Asia

IN BRIEF: The toll and damage in Japan's deadly earthquakes

  • College students with their belongings wait for the arrival of a helicopter of the Japan Self-Defense Forces to be transferred to safer place in Minamiaso village, Kumamoto prefecture, Japan, Saturday, April 16, 2016. The powerful earthquake struck southwestern Japan early Saturday, barely 24 hours after a smaller quake hit the same region. (Hiroko Harima/Kyodo News via AP) JAPAN OUT, MANDATORY CREDIT

    College students with their belongings wait for the arrival of a helicopter of the Japan Self-Defense Forces to be transferred to safer place in Minamiaso village, Kumamoto prefecture, Japan, Saturday, April 16, 2016. The powerful earthquake struck southwestern Japan early Saturday, barely 24 hours after a smaller quake hit the same region. (Hiroko Harima/Kyodo News via AP) JAPAN OUT, MANDATORY CREDIT  (The Associated Press)

  • Residents cover their faces while taking shelter at a park after a powerful earthquake hit Kumamoto city, Japan, early Saturday, April 16, 2016. Powerful earthquakes a day apart shook southwestern Japan, as thousands of army troops and other rescuers on Saturday rushed to save scores of trapped residents before the weather turns bad. (Naoya Osato/Kyodo News via AP) JAPAN OUT, MANDATORY CREDIT

    Residents cover their faces while taking shelter at a park after a powerful earthquake hit Kumamoto city, Japan, early Saturday, April 16, 2016. Powerful earthquakes a day apart shook southwestern Japan, as thousands of army troops and other rescuers on Saturday rushed to save scores of trapped residents before the weather turns bad. (Naoya Osato/Kyodo News via AP) JAPAN OUT, MANDATORY CREDIT  (The Associated Press)

  • Heavy machinery works recovery efforts of Oita Expressway damaged by a landslide following an earthquake in Yufu, Oita prefecture, Japan, Saturday, April 16, 2016. Powerful earthquakes shook southwestern Japan, trapping many others beneath flattened homes and sending thousands of residents to seek refuge in gymnasiums and hotel lobbies. (Sadayuki Goto/Kyodo News via AP) JAPAN OUT, MANDATORY CREDIT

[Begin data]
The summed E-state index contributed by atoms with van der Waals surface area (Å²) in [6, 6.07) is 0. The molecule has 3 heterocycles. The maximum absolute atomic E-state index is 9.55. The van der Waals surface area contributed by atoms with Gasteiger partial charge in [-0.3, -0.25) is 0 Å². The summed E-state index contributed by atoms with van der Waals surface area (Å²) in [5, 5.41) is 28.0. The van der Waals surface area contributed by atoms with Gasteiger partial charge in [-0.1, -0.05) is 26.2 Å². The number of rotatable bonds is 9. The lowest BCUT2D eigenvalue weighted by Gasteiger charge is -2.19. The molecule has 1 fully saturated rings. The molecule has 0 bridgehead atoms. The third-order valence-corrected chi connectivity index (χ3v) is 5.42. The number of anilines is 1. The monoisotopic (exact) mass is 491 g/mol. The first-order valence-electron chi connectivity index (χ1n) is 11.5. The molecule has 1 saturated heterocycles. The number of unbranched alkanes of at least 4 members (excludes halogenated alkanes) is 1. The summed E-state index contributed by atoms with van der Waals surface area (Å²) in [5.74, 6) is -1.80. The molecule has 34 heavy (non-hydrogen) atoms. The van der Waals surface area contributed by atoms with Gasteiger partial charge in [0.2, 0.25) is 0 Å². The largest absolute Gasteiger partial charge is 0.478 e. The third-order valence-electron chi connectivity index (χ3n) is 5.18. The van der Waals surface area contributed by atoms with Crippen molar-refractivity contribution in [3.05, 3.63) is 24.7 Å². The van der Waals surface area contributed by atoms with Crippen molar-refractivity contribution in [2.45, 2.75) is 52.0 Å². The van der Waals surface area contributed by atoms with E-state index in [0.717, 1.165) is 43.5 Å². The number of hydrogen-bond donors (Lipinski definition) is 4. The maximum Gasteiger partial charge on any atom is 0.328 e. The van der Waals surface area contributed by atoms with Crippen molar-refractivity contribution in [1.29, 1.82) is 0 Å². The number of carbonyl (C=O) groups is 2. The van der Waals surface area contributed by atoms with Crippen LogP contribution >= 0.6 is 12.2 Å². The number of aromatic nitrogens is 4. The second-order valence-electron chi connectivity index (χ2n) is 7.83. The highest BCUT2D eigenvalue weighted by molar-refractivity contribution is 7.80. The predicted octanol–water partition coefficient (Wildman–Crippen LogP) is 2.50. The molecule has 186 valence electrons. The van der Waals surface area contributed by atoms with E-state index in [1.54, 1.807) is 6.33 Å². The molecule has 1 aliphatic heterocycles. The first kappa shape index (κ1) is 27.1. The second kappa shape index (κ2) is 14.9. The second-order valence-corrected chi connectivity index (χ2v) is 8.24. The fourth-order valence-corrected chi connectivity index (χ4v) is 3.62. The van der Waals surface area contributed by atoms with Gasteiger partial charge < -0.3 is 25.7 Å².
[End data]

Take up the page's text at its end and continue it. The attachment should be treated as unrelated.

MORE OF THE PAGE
Heavy machinery works recovery efforts of Oita Expressway damaged by a landslide following an earthquake in Yufu, Oita prefecture, Japan, Saturday, April 16, 2016. Powerful earthquakes shook southwestern Japan, trapping many others beneath flattened homes and sending thousands of residents to seek refuge in gymnasiums and hotel lobbies. (Sadayuki Goto/Kyodo News via AP) JAPAN OUT, MANDATORY CREDIT  (The Associated Press)

Key facts about the two deadly earthquakes that struck the same area in southern Japan on successive nights:

FIRST QUAKE: A magnitude-6.5 earthquake struck at 9:26 p.m. Thursday at a depth of 11 kilometers (7 miles).

___

SECOND QUAKE: A magnitude-7.3 earthquake struck at 1:25 a.m. Saturday at a depth of 12 kilometers.

__

WHERE: Both quakes were centered near Kumamoto, a city of 740,000 people on Kyushu, the southernmost of Japan's four main islands.

___

DEATHS AND INJURIES: 41 people are reported dead in the two quakes, and about 1,500 injured, at least 184 seriously.

___

HARDEST-HIT AREAS: Town of Mashiki, which borders the eastern edge of Kumamoto city, and Minamiaso, a rural village farther east near Mount Aso volcano.

___

DAMAGE: At least 1,000 buildings have been damaged, including 90 totally destroyed. Many roads have buckled and cracked, and huge landslides have blocked roads and left buildings hanging precariously.

___

UTILITIES: About 200,000 households have no power, and 400,000 have no running water.

___

EVACUEES: About 90,000 people have evacuated to shelters and elsewhere.

___

RAIN: Rain is forecast for overnight Saturday, raising fears of more landslides.